Message from the Head

It was when I joined The Condensed Matter Research Center (CMRC), the predecessor of CIQuS, from its inception in 2009 that I conducted my first multi-probe research. Until then, I had been working exclusively with synchrotron radiation, especially soft X-rays, but in March 2012, we performed the first polarized neutron reflectivity experiment at the MLF in J-PARC, where many scars from the earthquake still remain. The beamline used was BL17 (SHARAKU), and we were the first user of BL17 and the first user of the MLF by the staff of the Institute for Synchrotron Radiation Research. I remember fondly the time when we held a stamp rally. I felt that this was the "wall of the multi-probe" which is so good at sound. Of course, the procedure was not completed in one day, but it seemed that our presence was known throughout the J-PARC, and we were warmly welcomed by everyone at every checkpoint. With the help of the Beamline staff, I was able to achieve the results a year later, and I have been a heavy user for many times since then.

My case in 2012 is a special case, but unfortunately, the "multi-probe barrier" still exists even now, even after nearly ten years, and this is true even for the staff of the National Institute for Materials Structure Research, who have four probes. However, for many researchers, it is not easy to get over the wall. One of the objectives of CIQuS is to make the barrier as low as possible and to help researchers inside and outside of BSS to overcome it. One of the pillars of CIQuS is "discovery-type joint use," which encourages the use of multiple probes by "discovering" cases in which the use of multiple probes is effective among users' experiments with a certain probe. Rather than simply introducing other probes, this is a challenging project that aims to promote the use of multiprobes through collaboration between users and the Center's staff. The other pillar of this project is "Theme-based Collaborative Research," in which staff members of the National Institute for Chemical Structure Research (NIMS) set their own research themes and collaborate with researchers in Japan and abroad to solve problems. Through these efforts, we hope to promote internationally unique multiprobe collaboration and produce young researchers who will play an important role in multiprobe research.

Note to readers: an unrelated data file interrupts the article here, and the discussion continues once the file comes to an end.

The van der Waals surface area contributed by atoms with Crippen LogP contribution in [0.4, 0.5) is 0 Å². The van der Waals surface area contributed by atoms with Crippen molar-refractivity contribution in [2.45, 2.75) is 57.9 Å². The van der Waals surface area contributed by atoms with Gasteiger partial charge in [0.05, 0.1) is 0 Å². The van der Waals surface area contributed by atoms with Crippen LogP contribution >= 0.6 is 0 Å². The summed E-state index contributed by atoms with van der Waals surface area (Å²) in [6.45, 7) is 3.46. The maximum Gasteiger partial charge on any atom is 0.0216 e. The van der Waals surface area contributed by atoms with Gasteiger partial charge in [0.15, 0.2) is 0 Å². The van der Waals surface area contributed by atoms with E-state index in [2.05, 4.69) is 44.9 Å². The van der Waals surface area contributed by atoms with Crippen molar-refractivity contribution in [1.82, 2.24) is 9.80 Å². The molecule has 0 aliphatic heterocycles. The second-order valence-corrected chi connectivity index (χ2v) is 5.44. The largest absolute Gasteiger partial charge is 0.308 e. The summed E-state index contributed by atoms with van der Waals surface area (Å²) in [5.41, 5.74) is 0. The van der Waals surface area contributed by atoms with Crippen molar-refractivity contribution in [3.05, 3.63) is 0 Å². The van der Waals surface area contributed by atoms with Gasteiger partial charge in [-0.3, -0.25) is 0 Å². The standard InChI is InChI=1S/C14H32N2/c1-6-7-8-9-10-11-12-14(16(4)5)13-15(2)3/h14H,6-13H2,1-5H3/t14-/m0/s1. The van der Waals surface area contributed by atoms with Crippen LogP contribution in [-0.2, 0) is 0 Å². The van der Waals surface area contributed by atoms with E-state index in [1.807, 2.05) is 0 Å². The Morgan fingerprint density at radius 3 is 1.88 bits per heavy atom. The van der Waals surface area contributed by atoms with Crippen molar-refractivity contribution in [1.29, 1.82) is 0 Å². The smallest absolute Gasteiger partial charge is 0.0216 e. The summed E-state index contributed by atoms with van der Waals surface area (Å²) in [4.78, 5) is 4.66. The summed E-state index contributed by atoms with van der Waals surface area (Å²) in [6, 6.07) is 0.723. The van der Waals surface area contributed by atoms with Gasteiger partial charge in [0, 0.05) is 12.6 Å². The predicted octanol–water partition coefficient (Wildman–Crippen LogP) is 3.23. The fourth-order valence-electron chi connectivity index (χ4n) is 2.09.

The keyword "collaboration" in "Center for Collaborative Research" has two meanings: collaboration between quantum beams (multi-probe applications) and collaboration between researchers of various organizations (industry-academia-government collaboration and international collaboration). Through these two collaborations, we will strive to establish the center as a foundation for creating an attractive science.

Apr. 1, 2020